St Patrick’s Well

Baile an Tobair-St Patrick’s Well

It is recorded that St. Patrick founded the first church in 441 where Ballintubber Abbey stands today. The parish is called Baile Tobair Phádraig – the Town of the Well of St. Patrick. The history of the site is as follows:

If we go back in time 2000 years, Lough Carra used to extend as far as where the abbey is today. In fact, if you look into the fields on the south side of the abbey, you will see the boggy ground that was once part of Lough Carra. Lough Carra is the northernmost of the Great Western Lakes. To the south of it are Lough Mask and Lough Corrib. These three lakes form the great water system that flows as the Corrib River into Galway City.

2000 years ago, people used to row up through the lakes, moor at the top of Lough Carra, and walk to Cruachán Aigle (Eagle Mountain, known today as Croagh Patrick) to participate in sun worship, especially the great festival of Lughnasa.

The King of Connaught, who had his castle in Rathcroghan, Co Roscommon, had a chariot road built in 350 AD from his castle to the top of Lough Carra and on to the back of Cruachán Aigle. The chariot road was made of 12-foot-wide oak beams laid one after the other across the miles, overlaid with flagstones. This road allowed the King and his entourage to participate in the festival of Lughnasa every year.

It was that road that brought St. Patrick through the area. He had his sights set on Cruachán Aigle because he knew it was next to the Atlantic Ocean, and to bring Christianity to the edge of the known world was going to be a great milestone for him. Also, the fact that the mountain was a long-established spiritual site gave him an opportunity to introduce Christianity and hopefully win many converts to the faith.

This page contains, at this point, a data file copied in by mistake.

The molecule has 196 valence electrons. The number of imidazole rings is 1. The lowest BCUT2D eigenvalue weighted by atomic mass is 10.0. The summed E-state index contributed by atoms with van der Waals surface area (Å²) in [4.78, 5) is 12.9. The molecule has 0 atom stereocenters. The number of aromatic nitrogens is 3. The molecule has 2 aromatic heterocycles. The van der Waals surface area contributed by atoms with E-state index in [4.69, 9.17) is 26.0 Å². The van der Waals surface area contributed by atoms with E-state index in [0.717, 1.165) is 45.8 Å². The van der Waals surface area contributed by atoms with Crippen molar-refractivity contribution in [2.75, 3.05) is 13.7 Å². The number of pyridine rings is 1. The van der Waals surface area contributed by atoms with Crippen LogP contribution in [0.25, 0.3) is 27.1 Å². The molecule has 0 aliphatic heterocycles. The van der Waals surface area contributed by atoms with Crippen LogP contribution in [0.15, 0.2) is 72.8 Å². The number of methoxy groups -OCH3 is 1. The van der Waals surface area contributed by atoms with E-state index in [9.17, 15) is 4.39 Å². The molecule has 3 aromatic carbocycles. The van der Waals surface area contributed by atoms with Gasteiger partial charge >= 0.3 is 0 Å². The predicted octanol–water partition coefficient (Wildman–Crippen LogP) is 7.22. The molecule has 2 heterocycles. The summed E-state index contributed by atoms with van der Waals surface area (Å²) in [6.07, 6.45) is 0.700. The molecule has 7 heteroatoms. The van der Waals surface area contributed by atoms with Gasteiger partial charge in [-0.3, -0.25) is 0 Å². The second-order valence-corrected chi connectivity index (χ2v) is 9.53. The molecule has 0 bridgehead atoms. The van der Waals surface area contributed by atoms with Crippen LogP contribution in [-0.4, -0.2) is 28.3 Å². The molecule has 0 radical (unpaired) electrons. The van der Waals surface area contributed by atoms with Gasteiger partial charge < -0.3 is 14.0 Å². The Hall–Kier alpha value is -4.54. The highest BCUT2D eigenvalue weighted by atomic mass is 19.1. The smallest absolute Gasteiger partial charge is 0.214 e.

He prayed for 40 days and nights of Lent on the summit of Cruachán Aigle in 441, and that is why it is Ireland’s holy mountain today, Croagh Patrick.

We can only surmise that as he made his way back along the chariot road, he learned about the well. It was at the top of Lough Carra and next to the road, so it had a long history as a spiritual location where the Druids would gather, going to and coming from the mountain because water was sacred to them.

Patrick camped nearby, met the local people, and baptise babies at the well. He is believed to have founded a church on the site in 441, and there has been a church ever since. A replica of the first church is on the Rosary Way.

The spring at the well is still going strong and is pumped to the Crucifixion in the grounds to create the beautiful waterfall. Water from the well is used to baptize babies in the abbey.

Why not take a visit the well, the well is located in the field at the back of the abbey. Local folklore say the stone in the foreground has the imprint of St Patrick’s knee.  The statue at the well was created by Brother Joseph McNally Ballintubber and Singapore in 2000.